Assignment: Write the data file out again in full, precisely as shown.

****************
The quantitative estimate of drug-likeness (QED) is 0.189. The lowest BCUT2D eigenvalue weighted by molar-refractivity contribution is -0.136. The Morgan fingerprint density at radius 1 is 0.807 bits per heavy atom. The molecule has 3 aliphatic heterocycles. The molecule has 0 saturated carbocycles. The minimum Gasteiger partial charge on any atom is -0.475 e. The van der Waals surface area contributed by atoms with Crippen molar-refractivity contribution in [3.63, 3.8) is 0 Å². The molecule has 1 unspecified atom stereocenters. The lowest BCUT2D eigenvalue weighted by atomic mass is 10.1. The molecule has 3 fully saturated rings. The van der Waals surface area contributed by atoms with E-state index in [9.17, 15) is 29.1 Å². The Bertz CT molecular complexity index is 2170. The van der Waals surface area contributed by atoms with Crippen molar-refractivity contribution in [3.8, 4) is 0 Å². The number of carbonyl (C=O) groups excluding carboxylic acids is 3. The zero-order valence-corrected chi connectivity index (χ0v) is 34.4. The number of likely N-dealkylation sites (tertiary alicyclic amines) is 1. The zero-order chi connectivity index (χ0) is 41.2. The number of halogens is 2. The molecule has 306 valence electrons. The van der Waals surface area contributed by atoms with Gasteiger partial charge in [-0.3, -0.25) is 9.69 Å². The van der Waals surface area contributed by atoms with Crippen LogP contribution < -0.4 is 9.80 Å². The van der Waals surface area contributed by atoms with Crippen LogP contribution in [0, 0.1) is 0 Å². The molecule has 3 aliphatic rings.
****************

The quantitative estimate of drug-likeness (QED) is 0.189. The lowest BCUT2D eigenvalue weighted by molar-refractivity contribution is -0.136. The Morgan fingerprint density at radius 1 is 0.807 bits per heavy atom. The molecule has 3 aliphatic heterocycles. The molecule has 0 saturated carbocycles. The minimum Gasteiger partial charge on any atom is -0.475 e. The van der Waals surface area contributed by atoms with Crippen molar-refractivity contribution in [3.63, 3.8) is 0 Å². The molecule has 1 unspecified atom stereocenters. The lowest BCUT2D eigenvalue weighted by atomic mass is 10.1. The molecule has 3 fully saturated rings. The van der Waals surface area contributed by atoms with E-state index in [9.17, 15) is 29.1 Å². The Bertz CT molecular complexity index is 2170. The van der Waals surface area contributed by atoms with Crippen molar-refractivity contribution in [3.8, 4) is 0 Å². The number of carbonyl (C=O) groups excluding carboxylic acids is 3. The zero-order valence-corrected chi connectivity index (χ0v) is 34.4. The number of likely N-dealkylation sites (tertiary alicyclic amines) is 1. The zero-order chi connectivity index (χ0) is 41.2. The number of halogens is 2. The molecule has 306 valence electrons. The van der Waals surface area contributed by atoms with Gasteiger partial charge in [-0.3, -0.25) is 9.69 Å². The van der Waals surface area contributed by atoms with Crippen LogP contribution < -0.4 is 9.80 Å². The van der Waals surface area contributed by atoms with Crippen LogP contribution in [0, 0.1) is 0 Å². The molecule has 3 aliphatic rings.